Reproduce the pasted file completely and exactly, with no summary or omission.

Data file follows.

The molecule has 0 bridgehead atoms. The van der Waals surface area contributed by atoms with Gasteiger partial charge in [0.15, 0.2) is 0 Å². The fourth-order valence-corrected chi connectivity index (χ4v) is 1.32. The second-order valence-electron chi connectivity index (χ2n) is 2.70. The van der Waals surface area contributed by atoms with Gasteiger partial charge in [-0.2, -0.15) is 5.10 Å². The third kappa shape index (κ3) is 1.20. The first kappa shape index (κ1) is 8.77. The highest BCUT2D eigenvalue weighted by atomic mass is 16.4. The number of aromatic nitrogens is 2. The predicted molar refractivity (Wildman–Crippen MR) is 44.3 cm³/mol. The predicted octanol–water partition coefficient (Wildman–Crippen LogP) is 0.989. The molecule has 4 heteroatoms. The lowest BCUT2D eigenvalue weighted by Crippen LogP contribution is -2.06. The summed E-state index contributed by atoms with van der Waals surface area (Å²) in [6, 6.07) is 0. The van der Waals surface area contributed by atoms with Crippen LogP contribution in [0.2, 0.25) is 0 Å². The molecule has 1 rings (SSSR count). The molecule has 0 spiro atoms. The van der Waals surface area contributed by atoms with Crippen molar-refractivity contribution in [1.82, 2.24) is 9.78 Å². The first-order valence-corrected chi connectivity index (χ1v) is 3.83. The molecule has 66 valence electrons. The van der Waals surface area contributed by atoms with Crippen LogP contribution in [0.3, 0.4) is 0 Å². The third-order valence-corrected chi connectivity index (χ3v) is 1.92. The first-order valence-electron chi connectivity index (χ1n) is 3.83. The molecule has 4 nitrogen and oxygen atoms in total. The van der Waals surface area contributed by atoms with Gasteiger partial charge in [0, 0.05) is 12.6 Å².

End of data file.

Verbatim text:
The molecule has 0 bridgehead atoms. The van der Waals surface area contributed by atoms with Gasteiger partial charge in [0.15, 0.2) is 0 Å². The fourth-order valence-corrected chi connectivity index (χ4v) is 1.32. The second-order valence-electron chi connectivity index (χ2n) is 2.70. The van der Waals surface area contributed by atoms with Gasteiger partial charge in [-0.2, -0.15) is 5.10 Å². The third kappa shape index (κ3) is 1.20. The first kappa shape index (κ1) is 8.77. The highest BCUT2D eigenvalue weighted by atomic mass is 16.4. The number of aromatic nitrogens is 2. The predicted molar refractivity (Wildman–Crippen MR) is 44.3 cm³/mol. The predicted octanol–water partition coefficient (Wildman–Crippen LogP) is 0.989. The molecule has 4 heteroatoms. The lowest BCUT2D eigenvalue weighted by Crippen LogP contribution is -2.06. The summed E-state index contributed by atoms with van der Waals surface area (Å²) in [6, 6.07) is 0. The van der Waals surface area contributed by atoms with Crippen LogP contribution in [0.2, 0.25) is 0 Å². The molecule has 1 rings (SSSR count). The molecule has 0 spiro atoms. The van der Waals surface area contributed by atoms with Crippen molar-refractivity contribution in [1.82, 2.24) is 9.78 Å². The first-order valence-corrected chi connectivity index (χ1v) is 3.83. The molecule has 66 valence electrons. The van der Waals surface area contributed by atoms with Crippen LogP contribution in [0.3, 0.4) is 0 Å². The third-order valence-corrected chi connectivity index (χ3v) is 1.92. The first-order valence-electron chi connectivity index (χ1n) is 3.83. The molecule has 4 nitrogen and oxygen atoms in total. The van der Waals surface area contributed by atoms with Gasteiger partial charge in [0, 0.05) is 12.6 Å².